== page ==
Ladyfingers do stale quickly, so it's best to store them in an airtight container in the freezer to keep for another day. A few minutes at room temperature is all it takes for them to unthaw.

Reader Comments (17)

Can I see a tiramisu from scratch on the horizon? I shoud get on with the mascarpone :-)
04.27.2012 | Unregistered Commentervera@growntocook
This is perfect! I always have the hardest time finding lady fingers when I want to make tiramisu. Now, I can make them at home. Yay! :D
These are just plain pretty. Love these!
I've only ever made ladyfingers once - I wanted them for tiramisu but they ended up so pretty and delicate I wanted just to eat them as they were!

Yours look incredible, and your photos are stunning as always.
04.27.2012 | Unregistered Commenterthelittleloaf
I was just looking for a good ladyfingers recipe! Looks great, thanks :)

04.27.2012 | Unregistered CommenterNatalie
Enjoyed reading the history of Ladyfingers. I had no idea this classic cookie was centuries old! Made from scratch has to be so much better than the packages from the store. Great post!
04.27.2012 | Unregistered CommenterDeb
I love the texture of lady fingers. All soft and delicious with just a slight crust on the outside. Plus their shape is perfect for dunking :)
I guess that Catherine had good taste in cookies - a baker who made nothing but ladyfingers. Sounds like a good idea to me!
'Boudoir' cookies - love it! Your blog is delicious in every way - tempting recipes and love the aesthetic simplicity and beauty of your photos and love that you are having an 'affair' with your food - can totally relate to that.
I've always wondered where "ladyfingers" came from!
This is brilliant - absolutely love the pictures! :)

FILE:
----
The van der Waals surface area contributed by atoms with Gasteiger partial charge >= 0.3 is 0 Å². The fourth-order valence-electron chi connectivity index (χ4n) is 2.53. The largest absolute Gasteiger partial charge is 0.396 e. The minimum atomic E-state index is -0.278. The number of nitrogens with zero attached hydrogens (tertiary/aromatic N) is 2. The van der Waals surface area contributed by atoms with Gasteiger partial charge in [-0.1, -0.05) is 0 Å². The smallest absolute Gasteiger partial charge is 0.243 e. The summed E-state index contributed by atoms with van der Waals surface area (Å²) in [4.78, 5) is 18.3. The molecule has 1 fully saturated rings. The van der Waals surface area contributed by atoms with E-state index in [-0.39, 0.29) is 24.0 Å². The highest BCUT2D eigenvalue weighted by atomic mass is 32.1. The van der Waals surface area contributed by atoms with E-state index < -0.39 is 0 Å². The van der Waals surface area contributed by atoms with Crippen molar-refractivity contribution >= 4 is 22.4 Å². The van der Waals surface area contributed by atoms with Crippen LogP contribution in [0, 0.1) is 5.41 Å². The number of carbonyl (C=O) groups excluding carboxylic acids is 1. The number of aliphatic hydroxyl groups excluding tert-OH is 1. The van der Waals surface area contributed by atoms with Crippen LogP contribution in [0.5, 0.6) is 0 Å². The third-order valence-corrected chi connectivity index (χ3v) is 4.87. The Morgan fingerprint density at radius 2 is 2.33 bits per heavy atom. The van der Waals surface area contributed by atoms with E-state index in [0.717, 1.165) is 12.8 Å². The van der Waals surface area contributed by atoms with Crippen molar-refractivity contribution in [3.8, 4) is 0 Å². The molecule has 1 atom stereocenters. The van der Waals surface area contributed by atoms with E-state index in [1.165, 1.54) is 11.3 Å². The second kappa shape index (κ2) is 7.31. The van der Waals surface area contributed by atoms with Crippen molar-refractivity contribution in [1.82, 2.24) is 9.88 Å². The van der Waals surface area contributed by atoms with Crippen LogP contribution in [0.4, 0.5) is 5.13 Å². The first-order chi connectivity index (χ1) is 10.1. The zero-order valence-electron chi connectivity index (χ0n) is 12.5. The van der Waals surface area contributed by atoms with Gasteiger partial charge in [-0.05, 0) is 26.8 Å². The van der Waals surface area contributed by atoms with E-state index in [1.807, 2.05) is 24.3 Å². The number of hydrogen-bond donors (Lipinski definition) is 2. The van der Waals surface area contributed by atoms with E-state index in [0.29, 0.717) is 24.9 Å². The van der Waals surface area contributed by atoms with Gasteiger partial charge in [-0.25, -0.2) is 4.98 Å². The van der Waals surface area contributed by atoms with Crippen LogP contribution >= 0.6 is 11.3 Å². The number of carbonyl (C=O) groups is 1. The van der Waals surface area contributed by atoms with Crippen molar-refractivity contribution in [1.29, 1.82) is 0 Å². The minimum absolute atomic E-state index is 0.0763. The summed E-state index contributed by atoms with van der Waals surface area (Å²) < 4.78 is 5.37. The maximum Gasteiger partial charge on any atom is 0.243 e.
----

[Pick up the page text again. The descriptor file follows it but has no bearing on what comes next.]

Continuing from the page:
04.28.2012 | Unregistered CommenterKajal
They look divine - light and soft and just perfect!
04.28.2012 | Unregistered Commentercooking rookie
If I'm using these to make your tiramisu cake recipe, should I pipe these ladyfingers 3" or 4" long? I was planning on doing 2- 9" layers for the cake. Also, you suggest making the cake a day before it will be eaten. Is it ok for the cookies to be put on around the outside that early, or should that be done just before serving? I want to serve the cake this Saturday for my husband's birthday and am trying to figure out if I can bake the cookies tomorrow (Thursday) and assemble the whole thing Friday night. Thanks!
03.27.2013 | Unregistered CommenterJenny
Jenny-- I would pipe 4-inch ladyfingers. This will give you a little wiggle room so that they do come up over the cake, but can be cut down if necessary by trimming the bottoms off with a knife. I would put the cookies around the cake just before serving. Ladyfingers can dry out quite quickly so waiting will keep the cookies soft, prevent them from absorbing moisture from the cake, or getting soggy. You can use a cake pan to cut the cookies to the right side, arrange them, and make sure you have enough if you want to get as much done as possible beforehand. The cookies take only a few minutes to press into the cake and tying a ribbon around them will hold them firmly in place. I hope that helps!
03.27.2013 | Registered CommenterKristin Rosenau
Hi Kristin -- mine came out incredibly runny/thin... any thoughts on where I went wrong?
04.29.2013 | Unregistered CommenterBecca
Becca-- I am guessing that the batter was too warm due to a hot kitchen or oven. To prevent this, I would chill the batter in the refrigerator and freeze the baking sheet before piping them. This will help the batter keep its shape and prevent excessive spreading while baking in the oven. I'm sorry they didn't turn out as you would have liked, but this should prevent that problem in the future!
04.29.2013 | Registered CommenterKristin Rosenau
Hi there! I love your recipes! :) So I really want to make this for my daughters tea party.

How do I make the round ladyfingers at the bottom? Can I freeze and roll out and cut with a round cookie cutter?

06.9.2013 | Unregistered CommenterBUnmi